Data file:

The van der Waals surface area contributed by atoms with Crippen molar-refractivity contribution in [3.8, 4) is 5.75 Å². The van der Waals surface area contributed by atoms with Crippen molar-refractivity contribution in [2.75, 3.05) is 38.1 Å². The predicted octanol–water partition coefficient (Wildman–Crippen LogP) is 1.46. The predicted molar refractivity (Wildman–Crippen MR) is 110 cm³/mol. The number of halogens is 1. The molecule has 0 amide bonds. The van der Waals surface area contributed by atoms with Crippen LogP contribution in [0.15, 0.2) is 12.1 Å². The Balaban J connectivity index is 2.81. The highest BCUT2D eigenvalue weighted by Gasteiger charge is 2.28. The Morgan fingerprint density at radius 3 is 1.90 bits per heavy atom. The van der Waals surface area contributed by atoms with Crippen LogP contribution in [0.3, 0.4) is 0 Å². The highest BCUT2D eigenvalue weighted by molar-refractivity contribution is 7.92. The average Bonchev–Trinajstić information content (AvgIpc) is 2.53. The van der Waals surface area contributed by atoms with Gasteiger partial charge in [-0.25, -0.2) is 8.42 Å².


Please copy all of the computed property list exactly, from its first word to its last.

The van der Waals surface area contributed by atoms with Crippen molar-refractivity contribution in [3.8, 4) is 5.75 Å². The van der Waals surface area contributed by atoms with Crippen molar-refractivity contribution in [2.75, 3.05) is 38.1 Å². The predicted octanol–water partition coefficient (Wildman–Crippen LogP) is 1.46. The predicted molar refractivity (Wildman–Crippen MR) is 110 cm³/mol. The number of halogens is 1. The molecule has 0 amide bonds. The van der Waals surface area contributed by atoms with Crippen LogP contribution in [0.15, 0.2) is 12.1 Å². The Balaban J connectivity index is 2.81. The highest BCUT2D eigenvalue weighted by Gasteiger charge is 2.28. The Morgan fingerprint density at radius 3 is 1.90 bits per heavy atom. The van der Waals surface area contributed by atoms with Crippen LogP contribution in [0.3, 0.4) is 0 Å². The highest BCUT2D eigenvalue weighted by molar-refractivity contribution is 7.92. The average Bonchev–Trinajstić information content (AvgIpc) is 2.53. The van der Waals surface area contributed by atoms with Gasteiger partial charge in [-0.25, -0.2) is 8.42 Å².